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Key Travel Considerations for Co-Parents

Key Travel Considerations for Co-Parents

By Atty. Andy P. Miller

School will soon be out for the summer, and many families are already planning their summer getaways. If you’re separated or divorced, travel plans can be challenging. But we’ve got some tips to help ensure smooth sailing, no matter where you go.

If you’re planning to go out of state or out of the country, the first thing you need to do is ensure that you’ve got the permission of your child’s other parent. Some divorce agreements require prior approval. But even if yours doesn’t, it’s common courtesy to let your ex-spouse know your plans.

Both parents also need to consent to the issuance of a passport for children under age 18. The easiest way to do this is to have both of you present when you apply for your child’s passport. If that’s not possible, you need to provide a court order showing you have sole legal custody of the child; proof you are the only legal parent; or a notarized statement of consent from the other parent.

It also helps to have a notarized statement from your ex saying you have his or her permission to take your child out of state or out of the country, as well as a notarized statement authorizing medical care in a medical emergency.

When it comes to planning your vacation, try to include your children in making travel plans. Give them a say in where you’re going and what you’ll be doing, if possible. When you’re ready to travel, let them help find the gate at the airport or read maps to get to your destination. It’s not only fun for them, but it also teaches them necessary skills for traveling on their own some day.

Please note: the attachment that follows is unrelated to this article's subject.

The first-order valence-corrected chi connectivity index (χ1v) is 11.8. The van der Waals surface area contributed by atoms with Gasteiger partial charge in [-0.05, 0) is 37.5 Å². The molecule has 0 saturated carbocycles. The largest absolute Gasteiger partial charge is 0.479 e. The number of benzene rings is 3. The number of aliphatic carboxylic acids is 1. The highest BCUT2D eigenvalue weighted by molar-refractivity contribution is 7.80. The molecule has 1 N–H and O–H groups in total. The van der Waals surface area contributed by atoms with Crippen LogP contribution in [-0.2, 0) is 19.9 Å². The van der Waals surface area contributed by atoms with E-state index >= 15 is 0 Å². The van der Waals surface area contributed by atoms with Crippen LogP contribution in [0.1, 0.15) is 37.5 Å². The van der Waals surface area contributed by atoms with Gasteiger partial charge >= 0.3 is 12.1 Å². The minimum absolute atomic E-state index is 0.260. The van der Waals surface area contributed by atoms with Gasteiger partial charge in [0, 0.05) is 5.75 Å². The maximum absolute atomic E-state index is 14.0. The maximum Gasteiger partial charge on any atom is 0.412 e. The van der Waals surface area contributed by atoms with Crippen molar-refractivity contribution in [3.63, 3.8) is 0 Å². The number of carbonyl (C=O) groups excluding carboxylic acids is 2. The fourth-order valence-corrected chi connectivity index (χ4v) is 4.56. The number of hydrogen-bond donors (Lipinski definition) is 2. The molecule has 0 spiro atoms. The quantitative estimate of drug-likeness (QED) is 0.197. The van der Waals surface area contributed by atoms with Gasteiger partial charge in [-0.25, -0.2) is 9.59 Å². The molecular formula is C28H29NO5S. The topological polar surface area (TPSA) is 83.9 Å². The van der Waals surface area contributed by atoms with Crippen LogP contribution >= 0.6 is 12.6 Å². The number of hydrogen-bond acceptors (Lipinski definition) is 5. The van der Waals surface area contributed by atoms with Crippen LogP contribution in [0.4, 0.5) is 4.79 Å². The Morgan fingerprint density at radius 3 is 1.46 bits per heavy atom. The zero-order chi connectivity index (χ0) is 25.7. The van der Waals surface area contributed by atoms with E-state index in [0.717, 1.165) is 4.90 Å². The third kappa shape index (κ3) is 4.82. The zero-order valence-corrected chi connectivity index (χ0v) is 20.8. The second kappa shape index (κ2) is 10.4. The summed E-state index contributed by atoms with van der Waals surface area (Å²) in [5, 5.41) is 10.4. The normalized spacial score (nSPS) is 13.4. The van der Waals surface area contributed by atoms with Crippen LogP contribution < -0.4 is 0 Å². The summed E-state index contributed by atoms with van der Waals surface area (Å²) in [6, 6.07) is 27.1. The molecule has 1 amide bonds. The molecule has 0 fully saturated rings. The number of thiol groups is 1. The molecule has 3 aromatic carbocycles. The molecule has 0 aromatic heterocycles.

If you’re traveling by plane, here are some tips to make it easier:

* Avoid check-in lines at the airport. Check in ahead of time online.
* Bring a stroller to make it easier to juggle toddlers and luggage. You can check the stroller when you board the airplane; it doesn’t count as luggage.
* Take advantage of early boarding for families with small children, helping you get your children and carry-ons in place.
* Make sure you’ve got plenty of things to keep your children entertained — including books, coloring and activity books, games and electronic devices. (Don’t forget to bring portable charging units to keep them powered.)
* Pack snacks for the plane ride, as well as for your hotel.
* Don’t forget an emergency kit with Band-Aids, antibiotic ointment, a thermometer, and children’s Advil or Tylenol.
* Also make sure you’ve got an emergency plan in place, knowing how and who to call for help should they become separated from you while away.
* Pick family-friendly hotels and have a family-friendly itinerary.
* Have an emergency plan in case your kids get separated… make sure they know how to find help and whom to ask.
* Finally, remember to have fun. It’s tough to maintain routines while on vacation, but it’s OK to be flexible when it comes to bedtimes and other routines.

The single most important thing you need to do is enjoy your time together, making memories that will last a lifetime.

Attorney Andy P. Miller is the founder and managing attorney of Miller Law Group, P.C. A father himself, Miller focuses on children and their best interests by helping guide parents through the divorce process. Having practiced in nearly every county in Massachusetts, he has a wide understanding of the various courts in Massachusetts and experience before many judges.

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